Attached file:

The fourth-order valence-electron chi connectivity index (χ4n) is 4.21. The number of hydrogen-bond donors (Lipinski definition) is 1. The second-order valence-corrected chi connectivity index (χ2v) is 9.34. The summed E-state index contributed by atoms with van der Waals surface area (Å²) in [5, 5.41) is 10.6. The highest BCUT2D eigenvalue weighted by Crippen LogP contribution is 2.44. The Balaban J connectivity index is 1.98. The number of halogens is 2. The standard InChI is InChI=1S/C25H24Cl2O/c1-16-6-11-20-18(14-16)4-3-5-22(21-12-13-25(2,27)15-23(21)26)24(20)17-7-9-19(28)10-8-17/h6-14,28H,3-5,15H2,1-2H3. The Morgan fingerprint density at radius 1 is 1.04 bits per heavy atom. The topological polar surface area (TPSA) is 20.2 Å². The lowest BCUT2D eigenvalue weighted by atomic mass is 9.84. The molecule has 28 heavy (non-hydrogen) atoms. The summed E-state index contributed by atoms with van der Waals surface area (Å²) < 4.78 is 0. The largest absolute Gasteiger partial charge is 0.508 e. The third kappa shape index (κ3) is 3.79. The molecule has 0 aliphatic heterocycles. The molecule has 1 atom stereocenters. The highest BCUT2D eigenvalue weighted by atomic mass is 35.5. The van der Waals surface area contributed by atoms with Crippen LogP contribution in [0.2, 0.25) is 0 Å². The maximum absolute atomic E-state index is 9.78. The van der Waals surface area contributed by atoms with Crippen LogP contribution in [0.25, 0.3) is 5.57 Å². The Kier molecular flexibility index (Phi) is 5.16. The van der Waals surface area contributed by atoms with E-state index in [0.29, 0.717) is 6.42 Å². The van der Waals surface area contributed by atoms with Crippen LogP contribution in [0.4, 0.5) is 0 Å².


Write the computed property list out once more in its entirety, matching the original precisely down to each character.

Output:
The fourth-order valence-electron chi connectivity index (χ4n) is 4.21. The number of hydrogen-bond donors (Lipinski definition) is 1. The second-order valence-corrected chi connectivity index (χ2v) is 9.34. The summed E-state index contributed by atoms with van der Waals surface area (Å²) in [5, 5.41) is 10.6. The highest BCUT2D eigenvalue weighted by Crippen LogP contribution is 2.44. The Balaban J connectivity index is 1.98. The number of halogens is 2. The standard InChI is InChI=1S/C25H24Cl2O/c1-16-6-11-20-18(14-16)4-3-5-22(21-12-13-25(2,27)15-23(21)26)24(20)17-7-9-19(28)10-8-17/h6-14,28H,3-5,15H2,1-2H3. The Morgan fingerprint density at radius 1 is 1.04 bits per heavy atom. The topological polar surface area (TPSA) is 20.2 Å². The lowest BCUT2D eigenvalue weighted by atomic mass is 9.84. The molecule has 28 heavy (non-hydrogen) atoms. The summed E-state index contributed by atoms with van der Waals surface area (Å²) < 4.78 is 0. The largest absolute Gasteiger partial charge is 0.508 e. The third kappa shape index (κ3) is 3.79. The molecule has 0 aliphatic heterocycles. The molecule has 1 atom stereocenters. The highest BCUT2D eigenvalue weighted by atomic mass is 35.5. The van der Waals surface area contributed by atoms with Crippen LogP contribution in [0.2, 0.25) is 0 Å². The maximum absolute atomic E-state index is 9.78. The van der Waals surface area contributed by atoms with Crippen LogP contribution in [0.25, 0.3) is 5.57 Å². The Kier molecular flexibility index (Phi) is 5.16. The van der Waals surface area contributed by atoms with E-state index in [0.29, 0.717) is 6.42 Å². The van der Waals surface area contributed by atoms with Crippen LogP contribution in [0.4, 0.5) is 0 Å².